January 7, 2021

Cerebral Palsy and Epilepsy in Children: Clinical Perspectives on a Common Comorbidity

Abstract, originally published in Children

Cerebral palsy (CP) is a frequent cause of childhood disability often associated with a complex group of disorders, including epilepsy, which is reported to impact approximately 40% of affected individuals. This retrospective study involved a group of children affected by CP, some of whom also had comorbid epilepsy. The aim of this study was to report our experience of analyzing, in particular, (a) some of the clinical aspects of the different type of CP, and (b) the relationship between the clinical data of children affected by CP plus epilepsy and each type of CP.

Methods: This retrospective single-center study was performed with 93 children admitted to the Pediatric Department of the University of Catania, Italy, affected by CP and distinguished according to the type of motor clinical presentation, with 46 showing epileptic seizures, compared to a control group of 136 children affected by epilepsy without other neurologic disorders.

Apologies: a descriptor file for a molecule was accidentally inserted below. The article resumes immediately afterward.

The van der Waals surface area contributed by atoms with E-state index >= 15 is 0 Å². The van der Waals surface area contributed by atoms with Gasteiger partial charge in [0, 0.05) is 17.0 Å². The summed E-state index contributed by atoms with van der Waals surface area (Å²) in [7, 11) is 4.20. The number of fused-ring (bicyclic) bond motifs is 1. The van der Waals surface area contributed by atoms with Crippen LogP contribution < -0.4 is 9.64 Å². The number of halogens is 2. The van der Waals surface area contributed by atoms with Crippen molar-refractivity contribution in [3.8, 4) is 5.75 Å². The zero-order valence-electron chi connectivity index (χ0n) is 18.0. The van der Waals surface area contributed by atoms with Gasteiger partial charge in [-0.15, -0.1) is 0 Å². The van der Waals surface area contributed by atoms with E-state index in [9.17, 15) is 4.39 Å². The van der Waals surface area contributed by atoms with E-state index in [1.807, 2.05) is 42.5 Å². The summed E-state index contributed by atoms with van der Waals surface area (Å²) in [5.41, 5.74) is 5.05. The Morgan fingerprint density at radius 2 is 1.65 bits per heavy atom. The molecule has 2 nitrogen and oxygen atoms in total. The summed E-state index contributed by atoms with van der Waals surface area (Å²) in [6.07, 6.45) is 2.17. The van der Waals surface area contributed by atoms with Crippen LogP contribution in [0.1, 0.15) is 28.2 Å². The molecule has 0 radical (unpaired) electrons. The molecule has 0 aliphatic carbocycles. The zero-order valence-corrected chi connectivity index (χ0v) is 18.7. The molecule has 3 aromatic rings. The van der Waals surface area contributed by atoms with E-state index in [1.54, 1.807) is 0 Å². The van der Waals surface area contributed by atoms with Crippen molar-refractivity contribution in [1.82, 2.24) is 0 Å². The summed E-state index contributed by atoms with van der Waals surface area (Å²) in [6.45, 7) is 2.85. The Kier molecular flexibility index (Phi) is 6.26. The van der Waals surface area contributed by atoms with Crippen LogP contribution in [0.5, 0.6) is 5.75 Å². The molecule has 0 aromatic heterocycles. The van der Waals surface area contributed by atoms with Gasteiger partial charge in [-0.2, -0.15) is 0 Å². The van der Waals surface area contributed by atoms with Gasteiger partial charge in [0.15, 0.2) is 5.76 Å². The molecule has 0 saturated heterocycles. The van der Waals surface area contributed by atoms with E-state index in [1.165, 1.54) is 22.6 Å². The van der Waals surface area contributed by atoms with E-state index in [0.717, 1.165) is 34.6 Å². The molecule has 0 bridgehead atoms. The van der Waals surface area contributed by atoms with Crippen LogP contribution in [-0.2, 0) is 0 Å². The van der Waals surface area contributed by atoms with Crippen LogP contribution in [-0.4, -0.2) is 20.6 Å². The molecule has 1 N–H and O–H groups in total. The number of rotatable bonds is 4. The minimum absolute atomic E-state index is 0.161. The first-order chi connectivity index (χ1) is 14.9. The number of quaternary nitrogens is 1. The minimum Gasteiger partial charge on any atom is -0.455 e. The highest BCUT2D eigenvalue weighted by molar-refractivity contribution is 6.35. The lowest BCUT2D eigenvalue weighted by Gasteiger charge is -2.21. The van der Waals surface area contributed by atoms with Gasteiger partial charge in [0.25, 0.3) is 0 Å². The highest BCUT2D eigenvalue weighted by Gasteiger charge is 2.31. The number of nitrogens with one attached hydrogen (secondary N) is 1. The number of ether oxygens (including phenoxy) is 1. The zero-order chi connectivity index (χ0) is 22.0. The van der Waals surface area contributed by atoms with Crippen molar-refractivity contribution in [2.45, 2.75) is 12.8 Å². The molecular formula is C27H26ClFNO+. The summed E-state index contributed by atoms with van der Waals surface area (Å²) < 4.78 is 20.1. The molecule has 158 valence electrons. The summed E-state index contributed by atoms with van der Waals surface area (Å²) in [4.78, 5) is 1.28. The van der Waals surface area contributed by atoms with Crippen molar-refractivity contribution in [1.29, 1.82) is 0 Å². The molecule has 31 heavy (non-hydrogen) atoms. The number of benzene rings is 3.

Results: Among the 93 CP children, 25 (27%) had spastic quadriplegia (plus one patient with dystonic quadriplegia), 39 (42%) had spastic hemiplegia, 11 (12%) had spastic diplegia (plus two with ataxia and one with dyskinetic CP), and 14 (15%) did not have a well-defined type of CP. The frequency of epilepsy was higher in affected CP children who showed major motor dysfunction (GMFCS IV-V types). As regards the 46 children with CP plus epilepsy, compared to the group of the control, the age of epilepsy onset was found to be statistically significant: 21 ± 35.1 months vs. 67 ± 39.7.

Conclusions: Epilepsy represents one of the most frequent comorbidities of cerebral palsy. In children with CP, particular attention should be paid to the early identification and treatment of comorbid epilepsy.

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